Published inFocus on the Frightful


  1. I’ll have to check into “Cliffordsville,” too.
    The networks seem to have been fairly nervous about depictions of the Devil in those days. When “Dark Shadows” had with Angelique make a deal with the Devil, the networks forced the writers to downgrade the hellish character to one of Satan’s assistants! And in the fifty-some-odd segments of Serling’s “Night Gallery” I watched for my project, the Devil appears in a grand total of ONE.
    Here’s one to check into if you’ve not seen it: in the Swedish 1922 silent movie “Haxan,” the director played the Devil!

    • I have heard of Haxan but haven’t watched it yet. Now that you mention it they were rather coy about using the actual Devil as a character. I think the only one that’s referred to as the actual Devil is in The Howling Man. What a good catch!

  2. I am going to have to find that Julie Newmar episode. Rrrowl. I have always had a thing for Julie.

    Twilight Zone is a Hollywood show. Slickly written and produced on Hollywood sets from 59-63. There were others of its ilk, though, that pre-date this series. ‘One Step Beyond’ has turned out to be more than I had first supposed. The narrator is cheesy at first, but in time, we learn how sincere he is about this production. They do real life recreations of unexplained phenomena, and even bring in the real-life participants. One episode even has the host traveling to remote parts of the Mexican jungle to find a Shaman and they trip on peyote, on fifties television! However, a wonderful jewel we stumbled upon is ‘Tales of Tomorrow’. It ran from 51-53. This is not a Hollywood production. This is from New York, but get ready, this next tid-bit is difficult to get your head around; it was a LIVE TELEVISION BROADCAST! I shit you not.Sci-fi horror in a live, New York television broadcast. It featured both rising, and falling stars. Many of the themes later become classic sci-fi tropes and Twilight Zone episodes.They do a live broadcast of ‘Frankenstien’. They do ‘Twenty Thousand Leagues under the Sea’. They break the fourth wall, and have an episode in which they lose their signal, and the studio accidentally witnesses a murder. This show is distinctly NOT Hollywood. You can tell there is a difference. Couples in the same bed. Real mouth kissing. Falling stars include Thomas Mitchell and Lon Chaney. Rising stars include Rod Stieger and James Dean. We have had to search YouTube, Amazon and the internet archives to track them down.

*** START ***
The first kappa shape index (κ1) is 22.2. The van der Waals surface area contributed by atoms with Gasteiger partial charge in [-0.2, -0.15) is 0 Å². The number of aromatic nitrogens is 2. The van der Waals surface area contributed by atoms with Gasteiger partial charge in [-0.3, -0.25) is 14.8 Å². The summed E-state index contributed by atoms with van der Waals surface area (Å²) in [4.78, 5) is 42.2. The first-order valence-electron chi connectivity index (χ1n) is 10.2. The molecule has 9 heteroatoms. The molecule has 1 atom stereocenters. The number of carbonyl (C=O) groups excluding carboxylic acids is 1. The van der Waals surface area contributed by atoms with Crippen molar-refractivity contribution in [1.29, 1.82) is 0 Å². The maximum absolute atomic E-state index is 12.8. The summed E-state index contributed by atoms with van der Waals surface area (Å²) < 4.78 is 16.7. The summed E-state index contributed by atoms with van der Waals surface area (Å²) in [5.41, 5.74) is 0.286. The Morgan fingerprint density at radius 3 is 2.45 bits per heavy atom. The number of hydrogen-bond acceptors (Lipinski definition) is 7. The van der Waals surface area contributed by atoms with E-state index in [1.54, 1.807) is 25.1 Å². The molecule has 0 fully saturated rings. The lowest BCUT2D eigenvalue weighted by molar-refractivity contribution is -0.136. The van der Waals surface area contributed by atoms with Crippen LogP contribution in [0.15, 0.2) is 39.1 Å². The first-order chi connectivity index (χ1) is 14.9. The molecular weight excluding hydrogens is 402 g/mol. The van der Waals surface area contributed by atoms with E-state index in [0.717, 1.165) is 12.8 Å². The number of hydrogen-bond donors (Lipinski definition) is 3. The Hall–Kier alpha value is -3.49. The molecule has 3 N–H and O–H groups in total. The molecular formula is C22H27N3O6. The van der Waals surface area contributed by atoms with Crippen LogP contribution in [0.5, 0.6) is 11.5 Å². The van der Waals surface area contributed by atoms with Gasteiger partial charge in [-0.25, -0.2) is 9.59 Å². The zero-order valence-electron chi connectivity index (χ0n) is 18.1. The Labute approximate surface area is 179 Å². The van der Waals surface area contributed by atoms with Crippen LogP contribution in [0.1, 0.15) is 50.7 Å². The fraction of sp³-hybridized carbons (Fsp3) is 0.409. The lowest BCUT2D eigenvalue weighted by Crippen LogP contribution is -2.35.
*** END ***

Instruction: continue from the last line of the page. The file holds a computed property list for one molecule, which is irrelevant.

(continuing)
• Oh awesome! I love One Step Beyond! I don’t see many people that have heard of it! We got the complete as it can be set (plus an extra that had others we didn’t have). It’s a hard show to find completely collected. I will definitely have to check out Tales of Tomorrow because that sounds amazing!